It turns out that it is really hard to find time to run a serious campaign for election when you work 48+ hours a week and look after 2 children single-handedly most of the rest of the time.
So I apologise for not knocking on doors and for not having fully researched and developed policies, yet. But what I can promise is; that if being the representative and advocate for the people of Reading West and driving for a fairer, better Britain, EU and World were my full-time job, then I would be amazing at it.
- I am very smart and very tenacious, I graduated top in my year from University and received two of engineering’s most prestigious graduate awards along with my first class Master’s in Chemical Engineering.
- I am trained, experienced and good at team-working, leadership and project management.
- I have a balanced background, I have spent 10 years in engineering (15 if you count my degree) but my parents teach music and English and I trained to teach Ballet before I even went to University.
- I have accrued some worldly wisdom; I have travelled widely for work, pleasure and as a volunteer and have learnt more about life and the different ways there are of doing things from this than any number of years studying politics, economics or philosophy could have taught me.
- Having children is the hardest thing I have ever done, compared to a 50 hour labour and 3 years of sleep deprivation, what fear can being in the public eye and challenging big egos hold? Seriously. I plan to be the voice and advocate for the people of Reading West, when standing up on behalf of others I am fearless and ruthless.
- As an independent I hold no allegiance to political parties, only to the people of Reading West, UK, EU and the wider world we live in.
A number of people have told me it is foolish to run for Parliament while I have so many existing demands on my time and am working in Dubai to boot. They might well be right. However, there are two reasons why the 2015 General Election is the time for me to stand up and contribute:
Firstly, as a relatively new parent I have recently transitioned from the societal role of bright young apprentice, to the parental role of nurturing and protecting the next generation. I am horrified by how let down I feel personally by the generation above, by politics and by the “rules” of our current British society. I have managed to find a way for my family to make it through for now, but only because I was able to leave the UK and work tax-free for a year and clear our debts (but not the mortgage, of course). I have plenty of friends and family who do not have that chance, and then there are the students and recent graduates who are having to go to university to be employable, but will leave with £50k of debt when, if the employment market were different, they wouldn’t have had to go to university in the first place?! As my Arabic speaking friends would say “haram”, “it is not right”.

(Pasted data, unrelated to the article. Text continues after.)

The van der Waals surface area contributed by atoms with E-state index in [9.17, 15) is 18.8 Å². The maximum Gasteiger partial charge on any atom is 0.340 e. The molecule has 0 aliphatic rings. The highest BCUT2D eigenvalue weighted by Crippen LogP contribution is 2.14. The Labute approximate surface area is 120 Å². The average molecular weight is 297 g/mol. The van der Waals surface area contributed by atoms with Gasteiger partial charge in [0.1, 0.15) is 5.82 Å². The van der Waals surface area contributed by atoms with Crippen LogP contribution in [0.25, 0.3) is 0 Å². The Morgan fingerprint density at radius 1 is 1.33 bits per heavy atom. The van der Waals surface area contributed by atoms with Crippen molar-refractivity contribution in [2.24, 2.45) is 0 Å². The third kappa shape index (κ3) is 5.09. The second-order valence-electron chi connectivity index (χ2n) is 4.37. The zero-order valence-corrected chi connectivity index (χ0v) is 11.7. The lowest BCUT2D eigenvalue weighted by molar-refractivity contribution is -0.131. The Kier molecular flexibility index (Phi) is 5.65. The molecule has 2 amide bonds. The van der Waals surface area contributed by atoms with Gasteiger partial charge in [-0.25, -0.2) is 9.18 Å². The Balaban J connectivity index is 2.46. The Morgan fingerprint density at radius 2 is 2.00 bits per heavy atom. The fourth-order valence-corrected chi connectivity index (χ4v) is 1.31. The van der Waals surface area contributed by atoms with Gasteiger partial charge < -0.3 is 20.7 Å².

Secondly, if there were ever a time for a different type of people to be entering politics, it is now. Britain needs sensible and fact-based reform, particularly of the democracy itself, but also of the financial system, and provision of infrastructure (utilities, transport, education, healthcare…). This will become blindingly obviously if the power cuts predicted as “likely” by the National Grid come to pass this winter due to our lack of electricity generation capacity.
Reading West has a high proportion of young, skilled workers and young people in education or training. More than 80% of under 35s use Facebook, and at least 40% also use Twitter, so while the traditional parties might be out knocking on doors, younger potential voters are debating on-line, and creating petitions and gathering momentum, fast. Along with low-income and ethnic minorities, young working people are very significantly underrepresented on the electoral roll (compared with the last census). Whether young people don’t vote because mainstream politics has nothing for them, or mainstream politics has nothing for young people because they don’t vote, either way, if they were to have something to vote FOR, and could be persuaded to vote, then their voice would be very significant, particularly in Reading West. And particularly now, when we are waking up to having been shafted over successive parliaments, and in the last 5 years in particular.
In 2010 voter turnout was just 65% and the Reading West seat was won with just 20,523 votes, when half of all young people were not even registered to vote. With a population of approximately 100,000, of which 33% are under 35 (and above 15), you do not need an engineering degree to see that politics is ready for significant change, starting with Reading West.